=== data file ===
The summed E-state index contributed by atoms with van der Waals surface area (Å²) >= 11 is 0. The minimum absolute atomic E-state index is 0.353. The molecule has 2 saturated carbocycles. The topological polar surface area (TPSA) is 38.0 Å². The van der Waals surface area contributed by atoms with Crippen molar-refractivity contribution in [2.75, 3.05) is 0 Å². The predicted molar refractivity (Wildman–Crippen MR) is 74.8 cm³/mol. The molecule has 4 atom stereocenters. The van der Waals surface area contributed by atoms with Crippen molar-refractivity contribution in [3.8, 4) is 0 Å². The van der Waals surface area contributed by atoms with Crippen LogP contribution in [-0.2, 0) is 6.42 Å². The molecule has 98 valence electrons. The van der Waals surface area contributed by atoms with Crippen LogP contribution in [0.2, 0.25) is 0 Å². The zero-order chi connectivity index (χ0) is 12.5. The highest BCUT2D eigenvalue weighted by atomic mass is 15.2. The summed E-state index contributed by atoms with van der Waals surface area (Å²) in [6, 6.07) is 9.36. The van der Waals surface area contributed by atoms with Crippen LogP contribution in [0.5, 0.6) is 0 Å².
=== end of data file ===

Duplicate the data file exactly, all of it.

The summed E-state index contributed by atoms with van der Waals surface area (Å²) >= 11 is 0. The minimum absolute atomic E-state index is 0.353. The molecule has 2 saturated carbocycles. The topological polar surface area (TPSA) is 38.0 Å². The van der Waals surface area contributed by atoms with Crippen molar-refractivity contribution in [2.75, 3.05) is 0 Å². The predicted molar refractivity (Wildman–Crippen MR) is 74.8 cm³/mol. The molecule has 4 atom stereocenters. The van der Waals surface area contributed by atoms with Crippen molar-refractivity contribution in [3.8, 4) is 0 Å². The van der Waals surface area contributed by atoms with Crippen LogP contribution in [-0.2, 0) is 6.42 Å². The molecule has 98 valence electrons. The van der Waals surface area contributed by atoms with Crippen LogP contribution in [0.2, 0.25) is 0 Å². The zero-order chi connectivity index (χ0) is 12.5. The highest BCUT2D eigenvalue weighted by atomic mass is 15.2. The summed E-state index contributed by atoms with van der Waals surface area (Å²) in [6, 6.07) is 9.36. The van der Waals surface area contributed by atoms with Crippen LogP contribution in [0.5, 0.6) is 0 Å².